Astronomy Picture of the Day

Discover the cosmos! Each day a different image or photograph of our fascinating universe is featured, along with a brief explanation written by a professional astronomer.

November 1, 1996
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Spiral Galaxy NGC 3628 Edge On
Anglo-Australian Telescope photograph by David Malin
Copyright: Anglo-Australian Telescope Board

Explanation: This is what a spiral galaxy looks like sideways. This view of NGC 3628 nearly resembles our own Milky Way Galaxy, which is also known to be a spiral. The dark band across the center is absorbed starlight caused by the galaxy's own interstellar dust. NGC 3628 is the faintest member of the Leo Triplet, a group of galaxies dominated by M65 and M66. The Leo Triplet lies about 35 million light years distant. The center of NGC 3628 emits variable X-ray radiation perhaps indicating the presence of a massive black hole.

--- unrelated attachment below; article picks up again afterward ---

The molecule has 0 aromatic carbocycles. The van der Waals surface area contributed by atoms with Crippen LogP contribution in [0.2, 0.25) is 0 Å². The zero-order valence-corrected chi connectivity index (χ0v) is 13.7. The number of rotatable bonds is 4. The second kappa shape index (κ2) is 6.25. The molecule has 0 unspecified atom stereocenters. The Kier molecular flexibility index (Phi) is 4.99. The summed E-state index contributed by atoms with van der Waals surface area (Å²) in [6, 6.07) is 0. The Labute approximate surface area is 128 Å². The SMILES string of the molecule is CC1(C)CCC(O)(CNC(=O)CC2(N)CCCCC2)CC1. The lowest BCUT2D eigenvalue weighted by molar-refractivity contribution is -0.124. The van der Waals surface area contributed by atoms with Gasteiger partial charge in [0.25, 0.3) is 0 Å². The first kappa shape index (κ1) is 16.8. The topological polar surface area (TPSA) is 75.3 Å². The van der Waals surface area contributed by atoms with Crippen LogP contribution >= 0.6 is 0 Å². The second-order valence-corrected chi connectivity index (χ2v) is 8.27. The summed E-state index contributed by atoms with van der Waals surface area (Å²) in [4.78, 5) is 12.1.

Tomorrow's picture: Spiral Galaxy NGC 253 Almost Sideways

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